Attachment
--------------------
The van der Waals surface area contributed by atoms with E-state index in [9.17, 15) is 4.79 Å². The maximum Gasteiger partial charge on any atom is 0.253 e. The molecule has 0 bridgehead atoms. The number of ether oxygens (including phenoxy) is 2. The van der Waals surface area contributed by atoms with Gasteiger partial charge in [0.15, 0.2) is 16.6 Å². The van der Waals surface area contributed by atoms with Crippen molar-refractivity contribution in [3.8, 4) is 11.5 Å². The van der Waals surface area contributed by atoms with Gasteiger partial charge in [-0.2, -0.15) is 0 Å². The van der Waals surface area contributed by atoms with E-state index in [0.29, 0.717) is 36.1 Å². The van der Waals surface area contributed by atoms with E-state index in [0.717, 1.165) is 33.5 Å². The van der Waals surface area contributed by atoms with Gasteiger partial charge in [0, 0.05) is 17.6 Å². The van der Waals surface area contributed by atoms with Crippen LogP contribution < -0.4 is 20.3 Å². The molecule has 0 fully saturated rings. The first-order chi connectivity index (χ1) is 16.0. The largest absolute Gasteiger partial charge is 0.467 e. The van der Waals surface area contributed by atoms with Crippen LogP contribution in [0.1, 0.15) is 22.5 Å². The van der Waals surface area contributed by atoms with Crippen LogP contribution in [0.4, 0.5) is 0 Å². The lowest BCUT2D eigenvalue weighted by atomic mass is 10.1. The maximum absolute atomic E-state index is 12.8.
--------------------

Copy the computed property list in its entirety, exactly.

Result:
The van der Waals surface area contributed by atoms with E-state index in [9.17, 15) is 4.79 Å². The maximum Gasteiger partial charge on any atom is 0.253 e. The molecule has 0 bridgehead atoms. The number of ether oxygens (including phenoxy) is 2. The van der Waals surface area contributed by atoms with Gasteiger partial charge in [0.15, 0.2) is 16.6 Å². The van der Waals surface area contributed by atoms with Crippen molar-refractivity contribution in [3.8, 4) is 11.5 Å². The van der Waals surface area contributed by atoms with Gasteiger partial charge in [-0.2, -0.15) is 0 Å². The van der Waals surface area contributed by atoms with E-state index in [0.29, 0.717) is 36.1 Å². The van der Waals surface area contributed by atoms with E-state index in [0.717, 1.165) is 33.5 Å². The van der Waals surface area contributed by atoms with Gasteiger partial charge in [0, 0.05) is 17.6 Å². The van der Waals surface area contributed by atoms with Crippen LogP contribution < -0.4 is 20.3 Å². The molecule has 0 fully saturated rings. The first-order chi connectivity index (χ1) is 16.0. The largest absolute Gasteiger partial charge is 0.467 e. The van der Waals surface area contributed by atoms with Crippen LogP contribution in [0.1, 0.15) is 22.5 Å². The van der Waals surface area contributed by atoms with Crippen LogP contribution in [0.4, 0.5) is 0 Å². The lowest BCUT2D eigenvalue weighted by atomic mass is 10.1. The maximum absolute atomic E-state index is 12.8.